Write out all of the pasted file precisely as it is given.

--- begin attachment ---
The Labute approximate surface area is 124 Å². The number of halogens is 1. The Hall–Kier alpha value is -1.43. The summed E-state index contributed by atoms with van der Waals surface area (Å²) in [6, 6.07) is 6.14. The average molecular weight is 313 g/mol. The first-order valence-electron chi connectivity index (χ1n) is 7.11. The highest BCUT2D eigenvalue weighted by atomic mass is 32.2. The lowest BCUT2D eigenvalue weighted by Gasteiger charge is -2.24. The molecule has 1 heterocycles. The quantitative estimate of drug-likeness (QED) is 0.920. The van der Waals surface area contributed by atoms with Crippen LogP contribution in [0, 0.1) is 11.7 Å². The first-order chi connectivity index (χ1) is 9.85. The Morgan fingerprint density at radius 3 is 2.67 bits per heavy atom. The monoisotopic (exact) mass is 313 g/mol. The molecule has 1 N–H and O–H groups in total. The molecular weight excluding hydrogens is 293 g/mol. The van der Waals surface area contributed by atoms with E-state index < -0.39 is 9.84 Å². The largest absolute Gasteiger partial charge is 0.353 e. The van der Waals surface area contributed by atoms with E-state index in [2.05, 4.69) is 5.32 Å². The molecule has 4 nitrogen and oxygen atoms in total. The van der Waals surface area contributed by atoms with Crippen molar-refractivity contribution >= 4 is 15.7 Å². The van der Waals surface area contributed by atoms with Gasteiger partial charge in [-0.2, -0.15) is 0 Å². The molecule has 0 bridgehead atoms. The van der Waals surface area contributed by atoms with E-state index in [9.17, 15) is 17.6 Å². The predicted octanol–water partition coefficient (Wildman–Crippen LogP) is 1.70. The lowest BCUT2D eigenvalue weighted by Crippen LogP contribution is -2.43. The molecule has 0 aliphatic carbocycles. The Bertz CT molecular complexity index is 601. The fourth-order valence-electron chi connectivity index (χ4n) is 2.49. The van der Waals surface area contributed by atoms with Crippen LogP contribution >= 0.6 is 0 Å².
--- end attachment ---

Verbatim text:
The Labute approximate surface area is 124 Å². The number of halogens is 1. The Hall–Kier alpha value is -1.43. The summed E-state index contributed by atoms with van der Waals surface area (Å²) in [6, 6.07) is 6.14. The average molecular weight is 313 g/mol. The first-order valence-electron chi connectivity index (χ1n) is 7.11. The highest BCUT2D eigenvalue weighted by atomic mass is 32.2. The lowest BCUT2D eigenvalue weighted by Gasteiger charge is -2.24. The molecule has 1 heterocycles. The quantitative estimate of drug-likeness (QED) is 0.920. The van der Waals surface area contributed by atoms with Crippen LogP contribution in [0, 0.1) is 11.7 Å². The first-order chi connectivity index (χ1) is 9.85. The Morgan fingerprint density at radius 3 is 2.67 bits per heavy atom. The monoisotopic (exact) mass is 313 g/mol. The molecule has 1 N–H and O–H groups in total. The molecular weight excluding hydrogens is 293 g/mol. The van der Waals surface area contributed by atoms with E-state index < -0.39 is 9.84 Å². The largest absolute Gasteiger partial charge is 0.353 e. The van der Waals surface area contributed by atoms with E-state index in [2.05, 4.69) is 5.32 Å². The molecule has 4 nitrogen and oxygen atoms in total. The van der Waals surface area contributed by atoms with Crippen molar-refractivity contribution >= 4 is 15.7 Å². The van der Waals surface area contributed by atoms with Gasteiger partial charge in [-0.2, -0.15) is 0 Å². The molecule has 0 bridgehead atoms. The van der Waals surface area contributed by atoms with E-state index in [9.17, 15) is 17.6 Å². The predicted octanol–water partition coefficient (Wildman–Crippen LogP) is 1.70. The lowest BCUT2D eigenvalue weighted by Crippen LogP contribution is -2.43. The molecule has 0 aliphatic carbocycles. The Bertz CT molecular complexity index is 601. The fourth-order valence-electron chi connectivity index (χ4n) is 2.49. The van der Waals surface area contributed by atoms with Crippen LogP contribution >= 0.6 is 0 Å².